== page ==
• Three-quarters of offenders entering prison post-conviction in 2014 were convicted of a nonviolent offense.
  • On any given day, more than 20 percent of Alaska’s prison inmates are being held for technical violations of probation or parole.

“Alaska should be maximizing the impact of our crime-fighting resources,” said Senate Majority Leader John Coghill. “Now the Legislature has a way forward to achieve better public safety outcomes in a cost- effective way. I look forward to sharing the data and research behind this package with the Legislature in the coming months.”

During the roll-out of the Alaska Criminal Justice Commission’s recommendations today, Sen. John Coghill (R-North Pole), announced that he will follow-up by introducing an updated version of Senate Bill 91 – a comprehensive reform package estimated to save $424 million over ten years – during the upcoming legislative session.

“Two out of three people coming home from prison commit new crimes and are back within three years,” said Coghill, a member of the commission. “We’ve got to break that cycle, and these recommendations have to find their way into a bill of law. SB 91 will be a roadmap for how to do it.”

The commission’s Justice Reinvestment Report makes recommendations in three major areas: pre-trial detention, community supervision, and sentencing structure.

“Last year, three quarters of those admitted to prison were non-violent offenders,” said Coghill. “They come in for 30 to 60 days – just long enough to lose their job, their house and custody of their kids. Then we release them worse off than when they came.

“The current system costs the state more money every year, without seeing better outcomes such as improving public safety, better forms of accountability and cost savings. This reform would save the state an anticipated $424 million over the next decade.”

In 2014, the Alaska Legislature established the inter-branch Alaska Criminal Justice Commission to review the state’s sentencing and corrections systems.

Governor Bill Walker thanked the Alaska Criminal Justice Commission for releasing its extensive report on justice reinvestment strategies for the state today. In the report, Commission members provide data-driven recommendations for the upcoming legislative session to protect public safety, control corrections spending, and invest the potentially vast savings from averted prison growth into probation, parole, and other community practices that cut crime and reduce recidivism.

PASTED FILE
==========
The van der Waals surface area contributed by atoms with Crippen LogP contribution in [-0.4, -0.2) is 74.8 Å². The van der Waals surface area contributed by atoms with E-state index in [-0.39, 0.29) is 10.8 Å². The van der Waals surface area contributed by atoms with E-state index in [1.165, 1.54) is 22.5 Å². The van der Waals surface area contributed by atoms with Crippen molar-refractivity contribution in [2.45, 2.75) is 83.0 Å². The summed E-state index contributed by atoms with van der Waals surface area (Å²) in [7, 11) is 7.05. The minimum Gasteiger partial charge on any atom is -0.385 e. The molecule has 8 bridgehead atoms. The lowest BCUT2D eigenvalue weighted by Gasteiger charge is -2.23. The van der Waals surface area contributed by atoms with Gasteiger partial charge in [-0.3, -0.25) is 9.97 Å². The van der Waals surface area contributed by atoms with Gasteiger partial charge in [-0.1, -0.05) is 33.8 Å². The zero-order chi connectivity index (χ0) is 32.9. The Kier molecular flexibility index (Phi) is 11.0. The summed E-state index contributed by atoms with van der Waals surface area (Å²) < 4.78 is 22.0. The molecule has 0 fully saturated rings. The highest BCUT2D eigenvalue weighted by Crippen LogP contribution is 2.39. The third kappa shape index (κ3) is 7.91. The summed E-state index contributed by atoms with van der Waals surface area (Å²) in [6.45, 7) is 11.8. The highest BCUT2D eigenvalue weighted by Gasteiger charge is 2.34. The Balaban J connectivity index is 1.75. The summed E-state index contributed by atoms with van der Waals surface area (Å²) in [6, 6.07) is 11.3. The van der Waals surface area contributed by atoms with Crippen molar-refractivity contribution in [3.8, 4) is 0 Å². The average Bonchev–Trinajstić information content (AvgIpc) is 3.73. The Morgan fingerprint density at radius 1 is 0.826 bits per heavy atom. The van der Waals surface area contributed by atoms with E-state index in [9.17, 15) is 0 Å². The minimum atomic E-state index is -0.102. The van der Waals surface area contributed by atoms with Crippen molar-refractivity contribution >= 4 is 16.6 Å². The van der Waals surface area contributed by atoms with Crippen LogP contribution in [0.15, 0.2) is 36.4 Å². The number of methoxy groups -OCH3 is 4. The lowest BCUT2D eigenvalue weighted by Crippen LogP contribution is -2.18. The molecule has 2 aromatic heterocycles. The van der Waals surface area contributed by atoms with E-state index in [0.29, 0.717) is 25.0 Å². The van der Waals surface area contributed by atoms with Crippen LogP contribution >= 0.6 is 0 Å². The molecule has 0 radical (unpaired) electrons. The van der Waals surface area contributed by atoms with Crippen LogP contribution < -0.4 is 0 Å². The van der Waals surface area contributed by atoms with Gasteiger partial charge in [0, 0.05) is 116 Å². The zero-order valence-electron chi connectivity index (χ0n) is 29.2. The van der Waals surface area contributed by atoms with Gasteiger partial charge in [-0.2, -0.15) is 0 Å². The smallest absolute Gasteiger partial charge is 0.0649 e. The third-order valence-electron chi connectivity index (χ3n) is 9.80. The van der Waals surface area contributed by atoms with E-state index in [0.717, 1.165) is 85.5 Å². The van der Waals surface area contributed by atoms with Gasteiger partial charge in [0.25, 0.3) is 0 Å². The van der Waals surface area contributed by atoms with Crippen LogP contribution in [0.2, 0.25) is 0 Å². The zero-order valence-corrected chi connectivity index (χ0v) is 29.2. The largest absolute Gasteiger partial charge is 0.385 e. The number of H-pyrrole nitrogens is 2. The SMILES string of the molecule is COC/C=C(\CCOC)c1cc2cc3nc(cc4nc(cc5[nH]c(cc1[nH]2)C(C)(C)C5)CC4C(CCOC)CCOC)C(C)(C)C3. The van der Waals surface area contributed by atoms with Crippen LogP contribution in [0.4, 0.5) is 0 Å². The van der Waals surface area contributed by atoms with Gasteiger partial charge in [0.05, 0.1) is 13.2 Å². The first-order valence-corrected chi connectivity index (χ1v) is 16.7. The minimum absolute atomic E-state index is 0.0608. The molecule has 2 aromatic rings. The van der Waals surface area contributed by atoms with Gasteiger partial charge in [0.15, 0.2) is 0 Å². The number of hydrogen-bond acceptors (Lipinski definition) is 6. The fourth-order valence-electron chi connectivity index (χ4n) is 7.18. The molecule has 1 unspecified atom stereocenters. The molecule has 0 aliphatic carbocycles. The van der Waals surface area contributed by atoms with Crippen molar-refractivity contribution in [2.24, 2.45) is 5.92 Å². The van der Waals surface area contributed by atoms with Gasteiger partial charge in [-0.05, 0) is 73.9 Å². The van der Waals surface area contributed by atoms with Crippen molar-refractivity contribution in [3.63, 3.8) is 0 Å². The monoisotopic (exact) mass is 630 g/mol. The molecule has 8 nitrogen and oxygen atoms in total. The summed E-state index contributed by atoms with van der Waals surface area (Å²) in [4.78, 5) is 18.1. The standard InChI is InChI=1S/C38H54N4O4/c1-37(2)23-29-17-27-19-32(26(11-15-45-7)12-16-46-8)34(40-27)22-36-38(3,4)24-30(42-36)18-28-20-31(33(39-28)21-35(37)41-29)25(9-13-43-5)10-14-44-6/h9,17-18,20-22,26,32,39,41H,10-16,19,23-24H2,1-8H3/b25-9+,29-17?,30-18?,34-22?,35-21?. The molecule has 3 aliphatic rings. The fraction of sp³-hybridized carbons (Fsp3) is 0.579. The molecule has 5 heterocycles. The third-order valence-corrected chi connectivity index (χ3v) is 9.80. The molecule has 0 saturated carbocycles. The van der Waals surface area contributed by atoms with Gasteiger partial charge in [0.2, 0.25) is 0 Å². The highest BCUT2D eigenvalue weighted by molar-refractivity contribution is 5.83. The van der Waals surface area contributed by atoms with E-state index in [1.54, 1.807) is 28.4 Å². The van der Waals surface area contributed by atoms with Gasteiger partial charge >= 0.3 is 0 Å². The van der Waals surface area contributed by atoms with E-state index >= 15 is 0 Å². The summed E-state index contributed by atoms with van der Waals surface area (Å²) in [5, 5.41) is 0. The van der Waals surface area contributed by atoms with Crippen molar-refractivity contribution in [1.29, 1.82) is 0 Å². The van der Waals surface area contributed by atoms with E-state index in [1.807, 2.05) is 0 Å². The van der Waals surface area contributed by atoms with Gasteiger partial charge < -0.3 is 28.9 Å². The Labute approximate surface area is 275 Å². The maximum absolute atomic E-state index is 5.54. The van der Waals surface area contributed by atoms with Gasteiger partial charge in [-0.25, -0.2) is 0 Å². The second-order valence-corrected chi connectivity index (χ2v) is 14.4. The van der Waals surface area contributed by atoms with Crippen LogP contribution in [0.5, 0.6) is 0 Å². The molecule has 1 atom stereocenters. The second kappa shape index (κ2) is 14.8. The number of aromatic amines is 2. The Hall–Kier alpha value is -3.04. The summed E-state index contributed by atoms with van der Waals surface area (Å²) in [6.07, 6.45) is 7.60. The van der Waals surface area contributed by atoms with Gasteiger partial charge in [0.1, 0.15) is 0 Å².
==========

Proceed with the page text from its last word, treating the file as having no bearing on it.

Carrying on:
“I thank members of the Alaska Criminal Justice Commission and the Pew Charitable Trust for taking the time to put forward this valuable information,” said Governor Walker. “I look forward to reviewing the report and learning more about the research and data that went into these recommendations.”

Quoting a news release from the Governor's office, the Commission’s report is responsive to a joint request from Governor Walker, former Chief Justice Dana Fabe, Senate President Kevin Meyer, House Speaker Mike Chenault, and Attorney General Craig Richards.

“I also want to thank Senate President Kevin Meyer and House Speaker Mike Chenault for their leadership on this issue, and to Senator John Coghill and his dedicated staff for bringing this all together,” Governor Walker said. “I stand with legislative leaders when I say that criminal justice reform is a priority for the state, and I applaud them for their creation of this important commission.”

The state received technical assistance from The Pew Charitable Trusts through the Justice Reinvestment Initiative, a public-private partnership between Pew and the U.S. Department of Justice’s Bureau of Justice Assistance.


Edited by Mary Kauffman, SitNews


On the Web:

Download Report: Click Here
Alaska Criminal Justice Commission Justice Reinvestment Report 2015 (pdf)


Source of News:

Alaska Criminal Justice Commission

Office of Governor Bill Walker

Alaska Senate Majority


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Stories In The News
Ketchikan, Alaska